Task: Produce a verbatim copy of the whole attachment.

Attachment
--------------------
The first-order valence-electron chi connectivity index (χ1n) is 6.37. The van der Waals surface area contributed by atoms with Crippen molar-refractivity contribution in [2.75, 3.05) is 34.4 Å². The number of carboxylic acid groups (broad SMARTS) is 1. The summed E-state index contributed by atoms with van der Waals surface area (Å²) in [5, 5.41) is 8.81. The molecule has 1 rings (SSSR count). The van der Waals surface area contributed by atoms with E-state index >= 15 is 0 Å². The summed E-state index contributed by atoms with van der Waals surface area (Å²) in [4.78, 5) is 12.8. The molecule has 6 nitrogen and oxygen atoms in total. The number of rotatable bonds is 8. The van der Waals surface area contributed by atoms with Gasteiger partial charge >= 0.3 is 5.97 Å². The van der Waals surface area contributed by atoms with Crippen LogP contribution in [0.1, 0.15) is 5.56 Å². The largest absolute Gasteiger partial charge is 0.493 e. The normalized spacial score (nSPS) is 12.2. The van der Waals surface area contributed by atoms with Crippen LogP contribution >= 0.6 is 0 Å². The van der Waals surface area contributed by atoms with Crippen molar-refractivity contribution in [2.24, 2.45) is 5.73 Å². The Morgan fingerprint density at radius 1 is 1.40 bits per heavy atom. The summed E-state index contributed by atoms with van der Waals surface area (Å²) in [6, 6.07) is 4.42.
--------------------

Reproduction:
The first-order valence-electron chi connectivity index (χ1n) is 6.37. The van der Waals surface area contributed by atoms with Crippen molar-refractivity contribution in [2.75, 3.05) is 34.4 Å². The number of carboxylic acid groups (broad SMARTS) is 1. The summed E-state index contributed by atoms with van der Waals surface area (Å²) in [5, 5.41) is 8.81. The molecule has 1 rings (SSSR count). The van der Waals surface area contributed by atoms with E-state index >= 15 is 0 Å². The summed E-state index contributed by atoms with van der Waals surface area (Å²) in [4.78, 5) is 12.8. The molecule has 6 nitrogen and oxygen atoms in total. The number of rotatable bonds is 8. The van der Waals surface area contributed by atoms with Gasteiger partial charge >= 0.3 is 5.97 Å². The van der Waals surface area contributed by atoms with Crippen LogP contribution in [0.1, 0.15) is 5.56 Å². The largest absolute Gasteiger partial charge is 0.493 e. The normalized spacial score (nSPS) is 12.2. The van der Waals surface area contributed by atoms with Crippen LogP contribution >= 0.6 is 0 Å². The van der Waals surface area contributed by atoms with Crippen molar-refractivity contribution in [2.24, 2.45) is 5.73 Å². The Morgan fingerprint density at radius 1 is 1.40 bits per heavy atom. The summed E-state index contributed by atoms with van der Waals surface area (Å²) in [6, 6.07) is 4.42.